Search Images Maps Play YouTube News Gmail Drive More »
Sign in
Screen reader users: click this link for accessible mode. Accessible mode has the same essential features but works better with your reader.

Patents

  1. Advanced Patent Search
Publication numberUS8101454 B2
Publication typeGrant
Application numberUS 11/293,245
Publication dateJan 24, 2012
Filing dateDec 5, 2005
Priority dateJul 19, 2004
Also published asCN101019233A, EP1779432A1, EP1779432B1, US7880255, US20060011955, US20060081900, WO2006019968A1
Publication number11293245, 293245, US 8101454 B2, US 8101454B2, US-B2-8101454, US8101454 B2, US8101454B2
InventorsWilliam J. Baggenstoss
Original AssigneeMicron Technology, Inc.
Export CitationBiBTeX, EndNote, RefMan
External Links: USPTO, USPTO Assignment, Espacenet
Method of forming pixel cell having a grated interface
US 8101454 B2
Abstract
A pixel cell having a photosensor within a silicon substrate; and an oxide layer provided over the photosensor, the oxide layer having a grated interface with said silicon substrate, and a method of fabricating the pixel cell having a grated interface.
Images(14)
Previous page
Next page
Claims(34)
1. A method of forming a pixel cell, the method comprising the acts of:
forming a plurality of trenches within a silicon substrate dedicated for a first doped region of a photosensor, wherein the first doped region is over an area within the silicon substrate dedicated for a second doped region of the photosensor; and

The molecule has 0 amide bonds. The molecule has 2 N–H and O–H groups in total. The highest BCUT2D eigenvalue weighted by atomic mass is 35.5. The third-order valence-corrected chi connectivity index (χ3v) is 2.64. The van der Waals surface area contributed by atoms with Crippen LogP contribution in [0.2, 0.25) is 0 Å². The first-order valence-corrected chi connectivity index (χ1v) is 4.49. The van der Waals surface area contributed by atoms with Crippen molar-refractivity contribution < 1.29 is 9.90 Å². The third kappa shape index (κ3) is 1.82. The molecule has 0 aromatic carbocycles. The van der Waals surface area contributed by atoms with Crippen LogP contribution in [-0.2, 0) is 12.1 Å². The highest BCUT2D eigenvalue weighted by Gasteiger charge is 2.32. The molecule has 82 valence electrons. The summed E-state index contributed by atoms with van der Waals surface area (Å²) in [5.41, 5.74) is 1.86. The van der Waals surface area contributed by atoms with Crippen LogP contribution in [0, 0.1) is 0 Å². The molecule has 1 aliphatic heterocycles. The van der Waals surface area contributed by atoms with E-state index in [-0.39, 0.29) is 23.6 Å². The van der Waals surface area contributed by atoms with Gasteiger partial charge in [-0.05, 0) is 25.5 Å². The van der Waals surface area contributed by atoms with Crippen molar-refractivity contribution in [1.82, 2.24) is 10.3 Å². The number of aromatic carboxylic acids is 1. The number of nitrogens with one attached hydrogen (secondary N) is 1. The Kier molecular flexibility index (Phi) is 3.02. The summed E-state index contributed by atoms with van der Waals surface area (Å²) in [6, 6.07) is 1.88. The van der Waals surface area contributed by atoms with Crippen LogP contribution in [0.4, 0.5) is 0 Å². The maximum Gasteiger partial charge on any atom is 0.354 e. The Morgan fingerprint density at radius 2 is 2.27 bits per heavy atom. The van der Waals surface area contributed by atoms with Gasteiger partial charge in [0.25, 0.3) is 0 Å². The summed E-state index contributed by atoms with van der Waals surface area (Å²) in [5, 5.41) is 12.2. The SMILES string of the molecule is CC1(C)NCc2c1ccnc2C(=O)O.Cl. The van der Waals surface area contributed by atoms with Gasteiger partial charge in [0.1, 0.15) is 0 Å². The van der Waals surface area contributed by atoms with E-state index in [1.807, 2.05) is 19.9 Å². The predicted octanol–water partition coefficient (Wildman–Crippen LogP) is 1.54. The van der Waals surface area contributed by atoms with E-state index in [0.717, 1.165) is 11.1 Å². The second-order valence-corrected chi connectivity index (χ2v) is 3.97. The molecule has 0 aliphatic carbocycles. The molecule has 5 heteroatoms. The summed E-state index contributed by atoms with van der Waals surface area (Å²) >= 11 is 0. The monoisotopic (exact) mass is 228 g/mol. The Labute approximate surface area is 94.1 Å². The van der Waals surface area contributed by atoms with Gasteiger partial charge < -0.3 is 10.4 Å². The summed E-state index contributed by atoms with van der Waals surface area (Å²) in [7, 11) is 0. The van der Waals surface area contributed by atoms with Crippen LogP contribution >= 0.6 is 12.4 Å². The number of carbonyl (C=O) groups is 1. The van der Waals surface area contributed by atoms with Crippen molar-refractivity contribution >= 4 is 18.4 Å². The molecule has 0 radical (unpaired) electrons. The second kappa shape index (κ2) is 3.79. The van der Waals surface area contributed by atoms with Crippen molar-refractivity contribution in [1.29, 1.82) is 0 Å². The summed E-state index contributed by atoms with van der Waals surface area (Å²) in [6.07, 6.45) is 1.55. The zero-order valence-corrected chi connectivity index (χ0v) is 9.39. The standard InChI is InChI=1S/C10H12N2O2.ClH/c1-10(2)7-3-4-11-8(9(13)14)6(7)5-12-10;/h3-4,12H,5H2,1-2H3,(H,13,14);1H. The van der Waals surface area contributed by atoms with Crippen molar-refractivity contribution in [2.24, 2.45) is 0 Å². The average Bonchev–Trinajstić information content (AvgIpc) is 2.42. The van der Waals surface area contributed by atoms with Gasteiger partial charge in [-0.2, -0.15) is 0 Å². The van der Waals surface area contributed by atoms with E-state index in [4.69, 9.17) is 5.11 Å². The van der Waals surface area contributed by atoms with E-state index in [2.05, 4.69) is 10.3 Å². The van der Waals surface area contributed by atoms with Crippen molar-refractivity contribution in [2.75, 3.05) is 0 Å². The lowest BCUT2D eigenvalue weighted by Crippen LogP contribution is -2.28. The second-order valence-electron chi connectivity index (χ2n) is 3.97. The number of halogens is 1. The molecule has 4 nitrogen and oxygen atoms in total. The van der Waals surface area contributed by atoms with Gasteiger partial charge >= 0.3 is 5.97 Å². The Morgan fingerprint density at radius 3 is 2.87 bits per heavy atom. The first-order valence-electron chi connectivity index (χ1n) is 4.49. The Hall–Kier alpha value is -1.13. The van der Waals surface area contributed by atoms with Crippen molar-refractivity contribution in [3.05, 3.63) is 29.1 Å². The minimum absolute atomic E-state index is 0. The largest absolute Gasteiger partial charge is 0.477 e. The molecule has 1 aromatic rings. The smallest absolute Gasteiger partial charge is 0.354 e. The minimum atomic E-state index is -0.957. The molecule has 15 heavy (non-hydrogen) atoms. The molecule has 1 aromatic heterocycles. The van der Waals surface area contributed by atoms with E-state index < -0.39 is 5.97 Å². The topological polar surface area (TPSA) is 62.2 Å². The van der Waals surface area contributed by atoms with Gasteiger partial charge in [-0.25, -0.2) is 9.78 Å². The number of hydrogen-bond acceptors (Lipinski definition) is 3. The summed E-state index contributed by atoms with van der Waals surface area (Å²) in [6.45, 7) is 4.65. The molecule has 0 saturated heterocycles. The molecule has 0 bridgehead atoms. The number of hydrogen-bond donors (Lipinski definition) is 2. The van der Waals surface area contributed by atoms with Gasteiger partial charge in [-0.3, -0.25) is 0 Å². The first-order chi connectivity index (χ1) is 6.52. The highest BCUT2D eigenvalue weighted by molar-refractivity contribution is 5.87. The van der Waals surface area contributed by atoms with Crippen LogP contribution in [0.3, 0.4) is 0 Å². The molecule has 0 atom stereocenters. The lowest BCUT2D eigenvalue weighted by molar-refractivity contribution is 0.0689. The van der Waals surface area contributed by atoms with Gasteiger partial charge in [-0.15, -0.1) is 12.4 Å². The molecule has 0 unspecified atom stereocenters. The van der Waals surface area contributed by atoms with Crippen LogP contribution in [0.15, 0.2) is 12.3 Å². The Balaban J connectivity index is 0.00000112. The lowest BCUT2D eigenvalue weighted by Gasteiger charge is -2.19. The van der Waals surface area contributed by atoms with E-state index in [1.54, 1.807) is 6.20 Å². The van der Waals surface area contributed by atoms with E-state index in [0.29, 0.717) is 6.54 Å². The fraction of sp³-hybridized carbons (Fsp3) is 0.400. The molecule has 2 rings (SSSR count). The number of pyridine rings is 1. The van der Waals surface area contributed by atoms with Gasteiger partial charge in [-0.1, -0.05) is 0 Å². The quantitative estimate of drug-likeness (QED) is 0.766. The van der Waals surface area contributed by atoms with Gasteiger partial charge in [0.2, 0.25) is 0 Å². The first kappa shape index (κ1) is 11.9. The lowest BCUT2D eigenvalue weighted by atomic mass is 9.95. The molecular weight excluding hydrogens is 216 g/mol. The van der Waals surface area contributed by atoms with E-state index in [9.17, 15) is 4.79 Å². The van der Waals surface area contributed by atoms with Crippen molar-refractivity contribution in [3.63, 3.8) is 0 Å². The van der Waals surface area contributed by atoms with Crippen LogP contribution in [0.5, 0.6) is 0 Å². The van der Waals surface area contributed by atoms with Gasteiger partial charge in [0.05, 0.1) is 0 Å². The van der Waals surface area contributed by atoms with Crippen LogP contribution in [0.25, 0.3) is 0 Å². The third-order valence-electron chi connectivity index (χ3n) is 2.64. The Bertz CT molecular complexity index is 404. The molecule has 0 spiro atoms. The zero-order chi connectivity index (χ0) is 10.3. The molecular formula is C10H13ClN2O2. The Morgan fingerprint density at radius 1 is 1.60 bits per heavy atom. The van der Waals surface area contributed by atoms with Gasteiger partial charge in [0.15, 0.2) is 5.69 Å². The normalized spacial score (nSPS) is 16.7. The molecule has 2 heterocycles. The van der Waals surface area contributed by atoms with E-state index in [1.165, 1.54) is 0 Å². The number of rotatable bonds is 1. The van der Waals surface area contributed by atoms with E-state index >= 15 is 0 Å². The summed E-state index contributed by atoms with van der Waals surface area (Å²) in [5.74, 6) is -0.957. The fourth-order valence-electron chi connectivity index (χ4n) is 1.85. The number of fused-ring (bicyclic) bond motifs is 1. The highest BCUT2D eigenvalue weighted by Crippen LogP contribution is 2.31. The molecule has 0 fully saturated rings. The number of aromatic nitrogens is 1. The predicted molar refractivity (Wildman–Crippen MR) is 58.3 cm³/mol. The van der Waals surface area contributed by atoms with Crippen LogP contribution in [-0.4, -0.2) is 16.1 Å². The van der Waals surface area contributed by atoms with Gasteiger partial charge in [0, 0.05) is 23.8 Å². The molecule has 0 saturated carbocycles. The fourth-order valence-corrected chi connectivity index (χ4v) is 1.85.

providing an oxide layer within and over the plurality of trenches to form a grated interface between the oxide layer and the plurality of trenches formed within the silicon substrate dedicated for the first doped region of the photosensor, wherein the oxide layer completely fills the plurality of trenches such that the topmost surface of the oxide layer is substantially planar.
2. The method of claim 1, further comprising the act of forming a photosensor comprising the first doped region and the second doped region within the silicon substrate.
3. The method of claim 2, wherein the act of forming a photosensor comprises the act of doping the silicon substrate dedicated for the first doped region with either a p-type or n-type dopant and doping the silicon substrate dedicated for the second doped region with the dopant type not used to dope the silicon substrate for the first doped region.
4. The method of claim 3, wherein the act of doping results in a pinned photodiode.
5. The method of claim 1, wherein the plurality of trenches is formed by a method selected from the group consisting of etching the silicon substrate, reactive etching the silicon substrate, and chemical etching the silicon substrate.
6. The method of claim 1, wherein the plurality of trenches within the silicon substrate dedicated for the first doped region of the photosensor is formed by providing a photoresist pattern over the silicon substrate, and forming a plurality of silicon columns by epitaxial growth.
7. The method of claim 1, wherein the plurality of trenches within the silicon substrate dedicated for the first doped region of the photosensor is formed having a substantially semi-rectangular shape.
8. The method of claim 1, wherein at least one of the plurality of trenches within the silicon substrate dedicated for the first doped region of the photosensor is formed to have a predetermined depth within a range from about 10 nm to about 250 nm, and the grated interface has a predetermined period within a range from about 100 nm to about 1000 nm.